The Great Depression was a troubled time in US history. Poverty, unemployment, and supply rationing defined the times. Some US businesses failed the test, while others weathered the storm – and eventually came out ahead – with either increased market share or a reliable reputation.

While our purpose here isn’t to dissect the political and historical reasons for the depression, it’s essential to recognize the financial climate during those times. In sum, the national income dropped roughly 60% in a matter of a few years – from $87.8 billion in 1929 to $75.7 billion in 1930 to just $42.5 billion in 1932.

Advertising During the Great Depression at a Glance

As the economy tanked, advertising became more important and a lot shadier.

  • Advertisers of the day struggled to find effective marketing strategies.
  • Many launched into a frantic battle of ferocious competition and fear-mongering, as they sought to win US consumers dwindling dollars.
  • Let’s not forget there was little regulation of “truth in advertising” at the time, so back-biting competitors were likely to make unrealistic claims or even tell blatant lies to the public with their marketing.

The Federal Trade Commission (FTC) did exist, and an energetic truth in advertising campaign was in the works. But it was a young organization, and communications needed to be made mostly by US mail, phone calls and wire. The FTC’s response to complaints was naturally much slower than today.

Print advertising reigned. Radio was blossoming. It was a slippery, shady time for advertisers.

But not for Cadillac.

Cadillac Built Their Legendary Luxury Image During the Great Depression

Throughout the Thirties, Cadillac built its brand by manufacturing and marketing the most exclusive luxury vehicles available on the market. Cadillac already had a reputation for luxury and technology, thanks to their innovations like the first electric start ignition and the first enclosed cabin and continued to build on tech advancements, driver comfort, performance, and luxury. They were forced to scale back production but never dropped their prices. Nor did they make any sacrifices in the quality or performance departments.

  • While competitors like Packard made-do by producing median cost vehicles for the average consumer, Cadillac produced significantly smaller numbers of extraordinary cars.

“Foremost among them was that magnificent 1930 surprise, the Sixteen, carrying an overhead-valve, 452-cubic-inch V-16 engine producing 165 horsepower and 320 pound-feet of torque. Horsepower was increased to 185 in 1934,” according to the auto editors of Consumers Guide.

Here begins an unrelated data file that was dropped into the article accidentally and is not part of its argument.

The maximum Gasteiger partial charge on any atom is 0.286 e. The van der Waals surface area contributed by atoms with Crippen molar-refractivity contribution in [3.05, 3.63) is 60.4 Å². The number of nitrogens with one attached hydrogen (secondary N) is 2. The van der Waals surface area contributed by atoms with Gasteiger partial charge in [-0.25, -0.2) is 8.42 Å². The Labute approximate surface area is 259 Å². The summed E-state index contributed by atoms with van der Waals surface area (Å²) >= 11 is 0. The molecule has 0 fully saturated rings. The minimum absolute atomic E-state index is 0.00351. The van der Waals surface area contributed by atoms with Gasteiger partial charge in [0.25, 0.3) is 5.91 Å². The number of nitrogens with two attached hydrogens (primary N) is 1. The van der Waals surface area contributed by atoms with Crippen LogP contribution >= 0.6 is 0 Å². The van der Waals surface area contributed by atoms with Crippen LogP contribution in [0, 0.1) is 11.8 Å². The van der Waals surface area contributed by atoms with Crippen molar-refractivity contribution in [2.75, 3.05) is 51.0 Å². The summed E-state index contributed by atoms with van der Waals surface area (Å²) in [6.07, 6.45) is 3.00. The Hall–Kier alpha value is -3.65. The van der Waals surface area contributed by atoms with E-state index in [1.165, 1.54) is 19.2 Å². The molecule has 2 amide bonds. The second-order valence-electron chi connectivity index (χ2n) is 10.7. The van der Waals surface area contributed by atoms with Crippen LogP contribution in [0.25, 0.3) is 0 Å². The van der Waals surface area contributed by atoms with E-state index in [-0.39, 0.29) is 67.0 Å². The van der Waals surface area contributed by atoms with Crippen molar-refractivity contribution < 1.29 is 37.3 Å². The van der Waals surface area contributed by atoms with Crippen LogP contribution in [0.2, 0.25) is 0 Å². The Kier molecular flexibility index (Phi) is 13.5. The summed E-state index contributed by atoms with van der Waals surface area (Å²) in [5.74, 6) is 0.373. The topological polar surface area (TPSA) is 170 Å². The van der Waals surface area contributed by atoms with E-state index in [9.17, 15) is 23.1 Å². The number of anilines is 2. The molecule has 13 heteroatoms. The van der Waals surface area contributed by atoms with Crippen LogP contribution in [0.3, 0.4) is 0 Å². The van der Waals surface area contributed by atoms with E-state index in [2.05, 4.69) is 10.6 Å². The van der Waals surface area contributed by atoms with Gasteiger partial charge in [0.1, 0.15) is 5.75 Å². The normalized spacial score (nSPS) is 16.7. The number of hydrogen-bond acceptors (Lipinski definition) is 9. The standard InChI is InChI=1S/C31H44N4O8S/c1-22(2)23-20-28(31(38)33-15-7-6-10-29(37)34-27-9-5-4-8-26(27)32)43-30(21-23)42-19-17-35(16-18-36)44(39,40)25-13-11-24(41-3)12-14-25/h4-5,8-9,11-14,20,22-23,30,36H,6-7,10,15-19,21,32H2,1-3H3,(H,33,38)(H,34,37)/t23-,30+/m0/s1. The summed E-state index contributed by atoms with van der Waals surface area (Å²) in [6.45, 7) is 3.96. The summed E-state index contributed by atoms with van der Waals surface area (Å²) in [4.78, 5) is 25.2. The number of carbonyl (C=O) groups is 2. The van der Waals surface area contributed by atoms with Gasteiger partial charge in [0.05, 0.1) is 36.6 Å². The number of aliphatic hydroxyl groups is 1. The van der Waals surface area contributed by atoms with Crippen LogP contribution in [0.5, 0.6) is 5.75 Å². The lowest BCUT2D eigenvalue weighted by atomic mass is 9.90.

Let’s not forget, these vehicles came at premium costs – ranging from about $5,000 to $10,000 – the kind of money folks could spend on a new house! It was a time when the average working family couldn’t afford a second vehicle, much less a luxury vehicle worth more than their home. Only the most affluent, the upper-crust, could dare to own them.

Their print advertising was elegant, simple and never felt rushed.

Was it All in the Advertising?

Today, we can speculate that one of the reasons Cadillac held on to the luxury auto audience was that it was a member of the GM family, with other makes and models to fill in the gaps in their bottom line from time to time. And that might – or might not – be true.

The fact remains that an unbending dedication to luxury vehicles branded the company, for generations to come, as the very best. Cadillac didn’t deign to compete for the average working income but waited for the truly wealthy to approach. Decades passed before Cadillac began offering more economical options, but they were still among the highest-priced and most respected vehicles on the road.

Our Role

Here at Onstage, our primary mission is to provide luxury program books, and digital signage for the performing artsOur audience is wealthy and well educated, and sometimes thrifty. They recognize the value of private education, higher learning, and the reputation of quality brands. Want to learn more about marketing to an affluent audience? Reach out to our branding experts today!

Related Reading & Resources:

Influence of Advertising During the Great Depression

FTC: Truth in Advertising

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